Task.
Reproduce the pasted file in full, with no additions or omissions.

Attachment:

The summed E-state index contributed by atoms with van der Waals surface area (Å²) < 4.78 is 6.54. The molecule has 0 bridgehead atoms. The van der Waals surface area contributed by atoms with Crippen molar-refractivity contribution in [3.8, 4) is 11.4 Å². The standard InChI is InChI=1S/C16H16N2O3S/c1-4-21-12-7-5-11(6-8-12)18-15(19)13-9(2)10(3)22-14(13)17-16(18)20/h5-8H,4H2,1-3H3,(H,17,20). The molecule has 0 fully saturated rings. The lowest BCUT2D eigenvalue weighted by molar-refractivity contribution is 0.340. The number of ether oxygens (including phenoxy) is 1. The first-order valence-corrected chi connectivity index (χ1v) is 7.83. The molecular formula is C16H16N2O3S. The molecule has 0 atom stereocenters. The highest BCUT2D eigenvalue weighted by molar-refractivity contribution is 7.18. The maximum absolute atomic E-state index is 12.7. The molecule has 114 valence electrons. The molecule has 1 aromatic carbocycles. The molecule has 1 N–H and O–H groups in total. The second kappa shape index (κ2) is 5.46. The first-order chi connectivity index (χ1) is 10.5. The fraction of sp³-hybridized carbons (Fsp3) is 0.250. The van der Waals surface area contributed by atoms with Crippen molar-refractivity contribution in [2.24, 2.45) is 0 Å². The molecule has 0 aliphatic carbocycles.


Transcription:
The summed E-state index contributed by atoms with van der Waals surface area (Å²) < 4.78 is 6.54. The molecule has 0 bridgehead atoms. The van der Waals surface area contributed by atoms with Crippen molar-refractivity contribution in [3.8, 4) is 11.4 Å². The standard InChI is InChI=1S/C16H16N2O3S/c1-4-21-12-7-5-11(6-8-12)18-15(19)13-9(2)10(3)22-14(13)17-16(18)20/h5-8H,4H2,1-3H3,(H,17,20). The molecule has 0 fully saturated rings. The lowest BCUT2D eigenvalue weighted by molar-refractivity contribution is 0.340. The number of ether oxygens (including phenoxy) is 1. The first-order valence-corrected chi connectivity index (χ1v) is 7.83. The molecular formula is C16H16N2O3S. The molecule has 0 atom stereocenters. The highest BCUT2D eigenvalue weighted by molar-refractivity contribution is 7.18. The maximum absolute atomic E-state index is 12.7. The molecule has 114 valence electrons. The molecule has 1 aromatic carbocycles. The molecule has 1 N–H and O–H groups in total. The second kappa shape index (κ2) is 5.46. The first-order chi connectivity index (χ1) is 10.5. The fraction of sp³-hybridized carbons (Fsp3) is 0.250. The van der Waals surface area contributed by atoms with Crippen molar-refractivity contribution in [2.24, 2.45) is 0 Å². The molecule has 0 aliphatic carbocycles.